He knows how to read people and wouldn't trust an enemy. Not only that, Luffy never chooses allies based on their past, profession or allegiance. The fact that he likes Admiral Fujitora further proves that he never distinguishes people based on the world's stereotypes. A pirate respecting a marine is not unheard of, but it's not common either. Furthermore, in the "Wano Country" arc, Luffy easily trusts Drake despite everyone's disapproval -- and it works in his favor as well.


If someone asks Luffy to help them, he won't

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The likes of Ichigo or Naruto would try to rescue their friends even when others don't want them to. In Bleach, Ichigo insists on rescuing Rukia Kuchiki, who had come to terms with her fate. Naruto's titular protagonist insists on retrieving Sasuke Uchiha, who had voluntarily left the village in his lust for power. Although these gestures mean well, Luffy has a different thought process in One Piece. Whether it is Nami or Robin, Luffy will take the necessary actions to help his friends -- but he also makes them accept that they want to be saved.

The "East Blue" saga revealed Nami's backstory and, once she realizes Luffy knows about her predicaments, she lashes out and tells him to leave. Luffy does nothing but stand there until she asks him to help her. It's only then that Luffy takes action and promises to save her because she's his friend. Likewise, in Robin's case, Luffy and the Straw Hats infiltrate Enies Lobby and make their way to rescue her.

However, just as everyone is standing at the top of the tower to help Robin, Luffy tells her to first accept that she wants to live and go back to the crew. This may seem like an ordinary statement, but for Robin, it changes her entire world. By accepting her wishes, she is able to break free from past shackles where she'd simply been living for the sake of it.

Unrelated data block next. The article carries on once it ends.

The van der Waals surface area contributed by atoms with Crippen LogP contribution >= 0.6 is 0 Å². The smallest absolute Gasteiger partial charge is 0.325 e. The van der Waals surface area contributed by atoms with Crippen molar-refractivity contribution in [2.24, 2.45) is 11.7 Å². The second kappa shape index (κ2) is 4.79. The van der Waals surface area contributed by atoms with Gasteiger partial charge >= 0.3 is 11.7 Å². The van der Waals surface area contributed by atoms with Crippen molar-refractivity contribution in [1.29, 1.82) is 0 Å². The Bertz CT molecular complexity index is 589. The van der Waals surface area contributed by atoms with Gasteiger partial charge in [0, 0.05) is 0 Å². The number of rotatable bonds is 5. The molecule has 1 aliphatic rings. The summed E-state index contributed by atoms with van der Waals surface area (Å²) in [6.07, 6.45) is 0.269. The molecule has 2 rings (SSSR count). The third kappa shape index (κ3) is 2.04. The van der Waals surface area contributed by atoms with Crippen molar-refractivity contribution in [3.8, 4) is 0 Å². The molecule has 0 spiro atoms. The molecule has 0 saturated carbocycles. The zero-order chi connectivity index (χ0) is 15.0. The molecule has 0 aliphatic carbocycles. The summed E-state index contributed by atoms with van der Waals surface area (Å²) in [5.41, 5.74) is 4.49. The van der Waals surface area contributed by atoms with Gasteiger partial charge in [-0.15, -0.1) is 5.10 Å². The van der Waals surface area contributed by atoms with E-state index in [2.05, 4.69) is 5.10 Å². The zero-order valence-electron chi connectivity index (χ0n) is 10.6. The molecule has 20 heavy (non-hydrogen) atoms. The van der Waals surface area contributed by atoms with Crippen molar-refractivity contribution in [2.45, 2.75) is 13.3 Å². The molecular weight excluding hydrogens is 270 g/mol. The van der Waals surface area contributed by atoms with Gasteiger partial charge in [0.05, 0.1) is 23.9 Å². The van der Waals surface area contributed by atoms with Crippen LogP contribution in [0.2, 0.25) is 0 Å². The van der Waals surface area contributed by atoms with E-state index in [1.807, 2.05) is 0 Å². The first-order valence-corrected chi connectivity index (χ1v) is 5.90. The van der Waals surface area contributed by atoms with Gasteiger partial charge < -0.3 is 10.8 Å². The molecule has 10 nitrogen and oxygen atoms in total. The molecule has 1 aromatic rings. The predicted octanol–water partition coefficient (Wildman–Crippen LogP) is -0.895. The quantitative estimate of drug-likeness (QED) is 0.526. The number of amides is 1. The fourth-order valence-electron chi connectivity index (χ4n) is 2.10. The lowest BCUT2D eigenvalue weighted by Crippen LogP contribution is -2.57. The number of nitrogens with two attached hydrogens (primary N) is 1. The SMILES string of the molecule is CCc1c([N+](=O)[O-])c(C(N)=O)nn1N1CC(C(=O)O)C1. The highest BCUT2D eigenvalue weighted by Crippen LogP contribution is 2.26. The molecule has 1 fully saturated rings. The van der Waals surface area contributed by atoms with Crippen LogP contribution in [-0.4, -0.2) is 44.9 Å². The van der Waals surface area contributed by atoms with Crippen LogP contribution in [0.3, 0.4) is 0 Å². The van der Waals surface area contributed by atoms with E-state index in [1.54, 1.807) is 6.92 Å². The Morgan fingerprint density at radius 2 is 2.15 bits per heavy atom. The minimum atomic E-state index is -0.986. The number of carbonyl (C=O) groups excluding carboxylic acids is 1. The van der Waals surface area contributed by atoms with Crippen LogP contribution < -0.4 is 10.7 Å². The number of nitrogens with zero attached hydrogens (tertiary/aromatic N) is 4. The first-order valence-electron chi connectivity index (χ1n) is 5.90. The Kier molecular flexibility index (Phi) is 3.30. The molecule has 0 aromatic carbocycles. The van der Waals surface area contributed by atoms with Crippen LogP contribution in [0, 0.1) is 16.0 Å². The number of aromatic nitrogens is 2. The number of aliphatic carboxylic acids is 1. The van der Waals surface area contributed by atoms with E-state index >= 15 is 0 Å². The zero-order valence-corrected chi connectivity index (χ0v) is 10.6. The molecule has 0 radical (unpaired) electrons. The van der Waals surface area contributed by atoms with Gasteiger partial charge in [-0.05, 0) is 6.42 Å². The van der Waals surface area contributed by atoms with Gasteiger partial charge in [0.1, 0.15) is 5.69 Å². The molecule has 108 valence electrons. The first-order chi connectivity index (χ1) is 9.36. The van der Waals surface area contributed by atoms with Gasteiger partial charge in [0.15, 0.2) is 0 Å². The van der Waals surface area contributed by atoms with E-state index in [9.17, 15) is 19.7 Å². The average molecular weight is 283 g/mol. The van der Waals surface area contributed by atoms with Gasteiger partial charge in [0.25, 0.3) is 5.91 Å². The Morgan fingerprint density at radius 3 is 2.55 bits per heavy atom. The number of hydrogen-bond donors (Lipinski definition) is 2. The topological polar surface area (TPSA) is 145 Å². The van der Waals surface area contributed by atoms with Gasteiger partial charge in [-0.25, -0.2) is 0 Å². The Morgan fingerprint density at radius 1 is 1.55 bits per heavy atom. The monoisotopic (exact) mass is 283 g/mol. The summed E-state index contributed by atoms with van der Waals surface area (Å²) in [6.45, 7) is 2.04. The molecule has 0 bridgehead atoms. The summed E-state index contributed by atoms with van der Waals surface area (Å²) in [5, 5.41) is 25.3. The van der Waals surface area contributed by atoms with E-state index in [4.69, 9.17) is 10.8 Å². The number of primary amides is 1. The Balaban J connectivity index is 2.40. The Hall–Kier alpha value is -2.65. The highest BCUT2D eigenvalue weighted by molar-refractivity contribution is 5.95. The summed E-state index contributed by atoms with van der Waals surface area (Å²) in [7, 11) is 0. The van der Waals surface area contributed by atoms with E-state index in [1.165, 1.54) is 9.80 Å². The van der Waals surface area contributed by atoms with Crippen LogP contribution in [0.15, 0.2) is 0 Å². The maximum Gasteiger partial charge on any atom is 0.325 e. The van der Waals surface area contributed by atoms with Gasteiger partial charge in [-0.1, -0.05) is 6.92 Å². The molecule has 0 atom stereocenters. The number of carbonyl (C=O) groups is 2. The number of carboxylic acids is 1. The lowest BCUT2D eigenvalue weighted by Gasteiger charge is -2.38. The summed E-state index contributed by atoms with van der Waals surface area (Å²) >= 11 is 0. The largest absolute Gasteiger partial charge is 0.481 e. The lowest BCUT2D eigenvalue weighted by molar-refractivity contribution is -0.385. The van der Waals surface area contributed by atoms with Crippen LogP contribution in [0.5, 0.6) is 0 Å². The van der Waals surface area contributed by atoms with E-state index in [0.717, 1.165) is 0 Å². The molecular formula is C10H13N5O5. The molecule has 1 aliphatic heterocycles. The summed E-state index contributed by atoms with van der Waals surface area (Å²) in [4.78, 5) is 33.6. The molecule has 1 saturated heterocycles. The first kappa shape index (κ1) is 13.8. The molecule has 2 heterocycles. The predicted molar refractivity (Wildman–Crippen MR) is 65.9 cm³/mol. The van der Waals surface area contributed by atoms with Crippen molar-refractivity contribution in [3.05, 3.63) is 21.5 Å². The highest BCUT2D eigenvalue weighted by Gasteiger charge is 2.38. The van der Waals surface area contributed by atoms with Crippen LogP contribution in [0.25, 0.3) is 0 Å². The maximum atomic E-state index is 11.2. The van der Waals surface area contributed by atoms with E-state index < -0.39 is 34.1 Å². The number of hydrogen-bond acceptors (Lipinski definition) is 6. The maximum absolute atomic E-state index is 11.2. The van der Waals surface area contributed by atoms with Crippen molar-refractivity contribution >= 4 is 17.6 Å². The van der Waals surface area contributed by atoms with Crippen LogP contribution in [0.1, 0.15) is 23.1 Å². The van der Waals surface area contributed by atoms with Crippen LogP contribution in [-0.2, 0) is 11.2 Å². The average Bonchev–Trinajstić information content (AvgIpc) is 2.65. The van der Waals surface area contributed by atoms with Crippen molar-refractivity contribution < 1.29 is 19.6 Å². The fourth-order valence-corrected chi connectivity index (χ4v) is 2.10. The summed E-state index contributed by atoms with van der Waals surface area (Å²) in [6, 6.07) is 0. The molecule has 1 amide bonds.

Luffy does not try to persuade his enemies to change their minds

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Luffy has met a lot of mean people over the years. He witnesses warlords attempting to devastate entire nations, pirates inflicting unnecessary harm on innocent people, and even marines attempting to kill his friends. Despite this, he does not impose his beliefs on others, inquire about their motivations, or even attempt to persuade them otherwise. Having said that, he does accept former enemies if he notices a change in their personality. For example, Luffy's first encounter with Bellamy is not pleasant, but when the two reunite in Dressrosa, he does everything he can to support his former foe.

That is only because Luffy notices a change in him and decides to forgive him. Even when the protagonist is fighting the villains, he never uses unnecessary dialogue. In contrast, Naruto would always have extreme conversations with the villains after defeating them. The villains would change their ways and regret their actions after his classic "Talk no Jutsu." Although this isn't necessarily a bad thing, it does become somewhat repetitive; it's just another way Luffy and One Piece stand out from their fellow shonen peers.